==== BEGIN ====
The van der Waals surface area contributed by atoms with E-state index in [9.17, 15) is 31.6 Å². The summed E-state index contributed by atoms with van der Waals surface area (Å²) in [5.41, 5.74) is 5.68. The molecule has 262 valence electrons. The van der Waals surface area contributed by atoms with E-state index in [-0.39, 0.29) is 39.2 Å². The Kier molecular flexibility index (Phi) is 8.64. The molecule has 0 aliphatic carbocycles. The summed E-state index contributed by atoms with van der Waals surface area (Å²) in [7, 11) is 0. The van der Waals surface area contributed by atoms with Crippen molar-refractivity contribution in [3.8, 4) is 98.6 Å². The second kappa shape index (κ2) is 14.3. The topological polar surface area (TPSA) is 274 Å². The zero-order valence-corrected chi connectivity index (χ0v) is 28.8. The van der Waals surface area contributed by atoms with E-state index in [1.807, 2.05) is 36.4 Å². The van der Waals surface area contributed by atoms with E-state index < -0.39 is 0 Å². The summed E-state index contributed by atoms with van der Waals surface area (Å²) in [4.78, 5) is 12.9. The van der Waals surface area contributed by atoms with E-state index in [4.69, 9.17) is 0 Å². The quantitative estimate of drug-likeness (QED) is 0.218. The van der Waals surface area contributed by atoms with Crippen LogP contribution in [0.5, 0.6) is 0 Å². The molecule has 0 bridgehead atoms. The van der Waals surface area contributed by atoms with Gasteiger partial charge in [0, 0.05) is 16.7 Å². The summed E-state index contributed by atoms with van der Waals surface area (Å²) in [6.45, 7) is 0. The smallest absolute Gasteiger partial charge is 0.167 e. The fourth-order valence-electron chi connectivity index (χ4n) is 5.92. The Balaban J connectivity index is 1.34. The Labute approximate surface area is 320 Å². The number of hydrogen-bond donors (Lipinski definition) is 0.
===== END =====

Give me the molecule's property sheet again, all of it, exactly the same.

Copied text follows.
The van der Waals surface area contributed by atoms with E-state index in [9.17, 15) is 31.6 Å². The summed E-state index contributed by atoms with van der Waals surface area (Å²) in [5.41, 5.74) is 5.68. The molecule has 262 valence electrons. The van der Waals surface area contributed by atoms with E-state index in [-0.39, 0.29) is 39.2 Å². The Kier molecular flexibility index (Phi) is 8.64. The molecule has 0 aliphatic carbocycles. The summed E-state index contributed by atoms with van der Waals surface area (Å²) in [7, 11) is 0. The van der Waals surface area contributed by atoms with Crippen molar-refractivity contribution in [3.8, 4) is 98.6 Å². The second kappa shape index (κ2) is 14.3. The topological polar surface area (TPSA) is 274 Å². The zero-order valence-corrected chi connectivity index (χ0v) is 28.8. The van der Waals surface area contributed by atoms with E-state index in [1.807, 2.05) is 36.4 Å². The van der Waals surface area contributed by atoms with E-state index < -0.39 is 0 Å². The summed E-state index contributed by atoms with van der Waals surface area (Å²) in [4.78, 5) is 12.9. The van der Waals surface area contributed by atoms with E-state index in [4.69, 9.17) is 0 Å². The quantitative estimate of drug-likeness (QED) is 0.218. The van der Waals surface area contributed by atoms with Crippen LogP contribution in [0.5, 0.6) is 0 Å². The molecule has 0 bridgehead atoms. The van der Waals surface area contributed by atoms with Gasteiger partial charge in [0, 0.05) is 16.7 Å². The summed E-state index contributed by atoms with van der Waals surface area (Å²) in [6.45, 7) is 0. The smallest absolute Gasteiger partial charge is 0.167 e. The fourth-order valence-electron chi connectivity index (χ4n) is 5.92. The Balaban J connectivity index is 1.34. The Labute approximate surface area is 320 Å². The number of hydrogen-bond donors (Lipinski definition) is 0.